(I wrote this this morning for a different use, then changed my mind in using it… so I’ve posted it here instead)
I always kind of pity those who forget about yesterday’s headlines all too quickly. After all, working for an international humanitarian organization, I know that those issues and the calamity recently faced does not simply go away tomorrow. In fact, it hardly ever goes away (I wanted to use “quotations” here, but didn’t know if it was editorially correct). But yesterday, I fell into my own worse stereotype (well, there are probably worse stereotypes…) — I had completely forgotten that it was the one month anniversary of the quake and tsunami in Japan.
How could I forget? I worked for weeks straight on the initial fundraising response for the disaster, late nights in the office, overtime on the weekends… you know, normal life of a fundraiser when fundraising practically comes knocking at your door (or in this case, sweeping through your town in the form of a gigantic wave). I’m no stranger to the devastating photos, the CNN videos, the outpouring of public attention. But even still, 31 days after the disaster, I’d forgotten.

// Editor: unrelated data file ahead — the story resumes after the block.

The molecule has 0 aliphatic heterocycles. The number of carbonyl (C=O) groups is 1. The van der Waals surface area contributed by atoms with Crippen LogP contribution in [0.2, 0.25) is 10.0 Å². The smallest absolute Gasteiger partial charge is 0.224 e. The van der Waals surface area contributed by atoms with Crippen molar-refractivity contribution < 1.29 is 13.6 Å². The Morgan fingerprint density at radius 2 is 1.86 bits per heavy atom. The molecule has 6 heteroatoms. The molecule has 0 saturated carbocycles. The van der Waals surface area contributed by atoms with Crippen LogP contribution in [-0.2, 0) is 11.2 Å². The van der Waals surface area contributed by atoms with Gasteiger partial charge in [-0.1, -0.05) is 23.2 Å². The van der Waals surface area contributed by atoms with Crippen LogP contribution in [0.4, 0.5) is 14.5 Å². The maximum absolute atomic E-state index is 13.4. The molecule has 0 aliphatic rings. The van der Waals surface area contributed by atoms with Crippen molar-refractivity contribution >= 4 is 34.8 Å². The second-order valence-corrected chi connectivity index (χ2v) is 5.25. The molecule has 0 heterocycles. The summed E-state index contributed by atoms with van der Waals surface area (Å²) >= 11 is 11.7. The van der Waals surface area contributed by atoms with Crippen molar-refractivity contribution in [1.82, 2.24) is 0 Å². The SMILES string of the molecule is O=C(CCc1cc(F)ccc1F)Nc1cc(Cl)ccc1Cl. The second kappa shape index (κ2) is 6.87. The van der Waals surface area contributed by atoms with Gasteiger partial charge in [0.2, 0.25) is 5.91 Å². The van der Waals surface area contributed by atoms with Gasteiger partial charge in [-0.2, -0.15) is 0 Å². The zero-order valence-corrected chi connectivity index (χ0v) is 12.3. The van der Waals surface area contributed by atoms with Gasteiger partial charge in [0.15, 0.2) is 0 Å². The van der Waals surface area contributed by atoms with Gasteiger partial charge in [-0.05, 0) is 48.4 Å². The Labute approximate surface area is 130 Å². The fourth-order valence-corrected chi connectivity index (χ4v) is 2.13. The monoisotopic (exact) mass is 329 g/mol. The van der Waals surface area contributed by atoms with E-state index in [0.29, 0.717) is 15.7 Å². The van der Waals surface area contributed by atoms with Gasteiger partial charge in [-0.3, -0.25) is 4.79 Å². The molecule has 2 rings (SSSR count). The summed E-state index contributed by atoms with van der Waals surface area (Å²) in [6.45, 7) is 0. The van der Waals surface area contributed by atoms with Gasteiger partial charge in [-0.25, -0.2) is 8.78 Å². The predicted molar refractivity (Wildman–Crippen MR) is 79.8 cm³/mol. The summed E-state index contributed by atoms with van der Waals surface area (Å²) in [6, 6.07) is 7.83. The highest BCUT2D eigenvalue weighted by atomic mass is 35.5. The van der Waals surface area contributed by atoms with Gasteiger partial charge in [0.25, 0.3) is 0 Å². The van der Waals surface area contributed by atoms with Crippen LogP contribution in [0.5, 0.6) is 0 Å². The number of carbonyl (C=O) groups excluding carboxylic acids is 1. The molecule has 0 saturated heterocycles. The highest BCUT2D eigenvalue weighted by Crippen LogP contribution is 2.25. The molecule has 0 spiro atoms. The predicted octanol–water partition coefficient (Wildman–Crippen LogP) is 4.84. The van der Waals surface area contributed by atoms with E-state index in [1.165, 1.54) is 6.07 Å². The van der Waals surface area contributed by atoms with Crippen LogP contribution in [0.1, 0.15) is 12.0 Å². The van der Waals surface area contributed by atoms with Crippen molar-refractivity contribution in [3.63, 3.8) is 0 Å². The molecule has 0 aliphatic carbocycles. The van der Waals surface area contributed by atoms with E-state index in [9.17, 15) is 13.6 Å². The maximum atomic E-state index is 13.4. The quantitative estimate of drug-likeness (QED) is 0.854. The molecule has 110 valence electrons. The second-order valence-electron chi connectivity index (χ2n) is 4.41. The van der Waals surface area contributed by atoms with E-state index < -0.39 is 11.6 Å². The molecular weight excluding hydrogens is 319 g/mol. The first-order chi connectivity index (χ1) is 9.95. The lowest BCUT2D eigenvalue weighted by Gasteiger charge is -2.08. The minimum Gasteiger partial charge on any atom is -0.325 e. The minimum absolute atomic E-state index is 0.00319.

To be honest, it’s not that I’d truly forgotten so much as it “slipped my mind” (finally, a use for the “quotations”). But on this side of the world, one month after a natural disaster, I’m not just concerned about Japan anymore, the way I was in the first 72-100 hours. There are other concerns that I have to balance that quite frankly, don’t help in my other balancing act– that is, the work-life balance. Concerns like strategy, and campaign planning and campaign strategy planning (yes, those are different).
It makes it very difficult to hold it all together, hardly possible in my head, yet alone on some campaign calendar or excel sheet, or email. (*This is probably the “sanity” problem that I’ve been thinking about lately… maybe another blog post is in order).
It comes down to this, I suppose… I suck. Not only is it my job to remember these things (and plan for them), but it’s also my responsibility as a human being who cares about other human beings. So, I’ll do a better job next time.
Today, even as I write this, I remind myself that while I’m busy thinking about whatever it is that I think about all day long, there are real people, in a real place that are still reaping nature’s consequences to an event that happened an entire month ago. And if that doesn’t make me count my blessings, than it sure, at the very least, better prick my memory and my heart for the next month to come. And if it doesn’t do any of that, then well, I guess I really suck.